How growth marketing strategies increase customer lifetime value

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Your business cannot exist without customers. At least not for long. That’s why marketers spend most of their time thinking of ways to attract new leads. Growth marketers also create strategies to convert as many prospects as possible.

However, they are not satisfied with bringing in leads, winning the sale and onboarding them as a customer. While these are great short-term goals, real growth happens when a company keeps those newly acquired customers happy. It’s even better if those customers buy more and refer others. Word of mouth makes a marketer’s job easier, while loyalty increases customer lifetime value.

CLV is the fuel behind a company’s growth. The more a customer buys, the more sales a company earns. To increase lifetime value, marketers can encourage customers to buy more often or spend more at once. Growth marketing strategies do this by nurturing long-term customer relationships. Let’s take a closer look at how these methods affect lifetime value.

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They optimize conversion rates

Think back to when you were learning something new. Did you understand everything right away? Probably not. If you’re like most people, it took some trial and error to get to the level of understanding you have today.

Growth marketers use a similar approach. They start with an experimental mindset to discover how to fine-tune each stage of the customer’s journey. These phases include one of the most crucial: acquisition. You can’t keep customers if you don’t get them in the first place. But it’s not uncommon for companies to struggle with less than excellent conversion rates.

Leads come in because they become aware of a company’s shiny new object down the road. Still, convincing them to take it up is a challenge. Growth marketing strategies experiment with reassuring and convincing prospects that it’s okay to take the next step. “One of the best ways to improve conversion rates is to test different value propositions,” notes my friend Chris Dayley of Smart CRO. “If you can find the right value proposition that resonates with a potential customer, you can usually increase conversion rates by 10% to 20%.”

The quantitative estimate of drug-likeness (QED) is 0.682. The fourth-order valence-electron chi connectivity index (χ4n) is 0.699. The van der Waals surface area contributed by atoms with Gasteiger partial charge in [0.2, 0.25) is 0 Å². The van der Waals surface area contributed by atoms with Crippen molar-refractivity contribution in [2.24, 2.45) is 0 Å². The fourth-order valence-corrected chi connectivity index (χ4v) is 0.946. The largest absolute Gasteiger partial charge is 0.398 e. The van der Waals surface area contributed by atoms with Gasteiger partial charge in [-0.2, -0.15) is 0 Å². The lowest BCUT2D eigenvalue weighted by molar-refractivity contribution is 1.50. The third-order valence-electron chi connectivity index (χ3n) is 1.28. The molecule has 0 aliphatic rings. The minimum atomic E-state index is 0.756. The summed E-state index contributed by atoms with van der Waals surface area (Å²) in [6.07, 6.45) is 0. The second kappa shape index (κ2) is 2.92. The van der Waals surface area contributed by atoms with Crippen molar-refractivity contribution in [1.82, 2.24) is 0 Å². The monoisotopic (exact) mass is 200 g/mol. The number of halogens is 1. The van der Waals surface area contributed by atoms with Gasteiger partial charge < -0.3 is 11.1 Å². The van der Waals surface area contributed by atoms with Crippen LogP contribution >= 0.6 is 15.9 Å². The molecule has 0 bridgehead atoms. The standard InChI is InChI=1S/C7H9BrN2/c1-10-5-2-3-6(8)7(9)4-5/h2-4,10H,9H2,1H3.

Growth marketers are also using more tactical means to increase conversions, customizing call-to-action buttons on web pages, A/B testing email content, and retargeting leads based on their behavior. The idea is to optimize the company’s approach so that fewer prospects drop out of the acquisition phase. If you can make people happy in the beginning, it will be much easier to nurture the relationship later on.

They build loyalty through personalization

In hyper-competitive markets, what prevents someone from thinking that the grass is greener elsewhere? Think supermarkets, cell phone services and insurance plans. It is difficult for consumers to distinguish these products and services over time. For them, the core offering is the same regardless of which company provides it.

So why shouldn’t customers stray based on price or other convenience? Growth marketing strategies try to address this behavior by making things personal. You see this with supermarket chain loyalty programs that offer personalized savings. These exclusive discounts are not for random products, but for items that every customer usually buys. Online retail giants are also leveraging personalization through subscription services and product recommendations.

Essentially, they build a relationship with each customer by showing that they know them as individuals. Personalization also encourages repeat business by rewarding loyalty, and it can go beyond mere purchases. Growth marketing strategies can include unique educational content, adding relationship value for the customer.

They bring in valuable referrals

Who do you trust the most? A person you just met or someone who has been by your side for years? Chances are, it’s the person you’ve had countless conversations with and maybe even reached out for support. Of course you are more skeptical of what a stranger says.

This human tendency helps explain why 86% of consumers rely on referral marketing. In fact, they are 50 times more likely to buy products that their friends and family recommend. Businesses don’t have to work so hard to influence referrals because word of mouth is persuasive enough. The icing on the cake is that the lifetime value of referrals is two times higher than that of customers converting through traditional advertising.

Growth marketing strategies recognize and amplify the power of word of mouth. Incentive referral programs are common, but they’re not the only tactic worth pursuing. Acquiring customers for testimonial campaign videos is another. So is leveraging user-generated content, which allows brand ambassadors to express their enthusiasm for a product or service. Letting happy customers speak for the company often has a greater impact than what it can say about itself.

Using growth marketing to boost CLV

Marketers know that customers with higher lifetime values ​​contribute more to a company’s bottom line. But since high-value customers don’t usually start out that way, companies need to nurture each relationship to increase its value. Growth Marketing can achieve this by discovering what matters to each customer and rewarding them for taking the next step.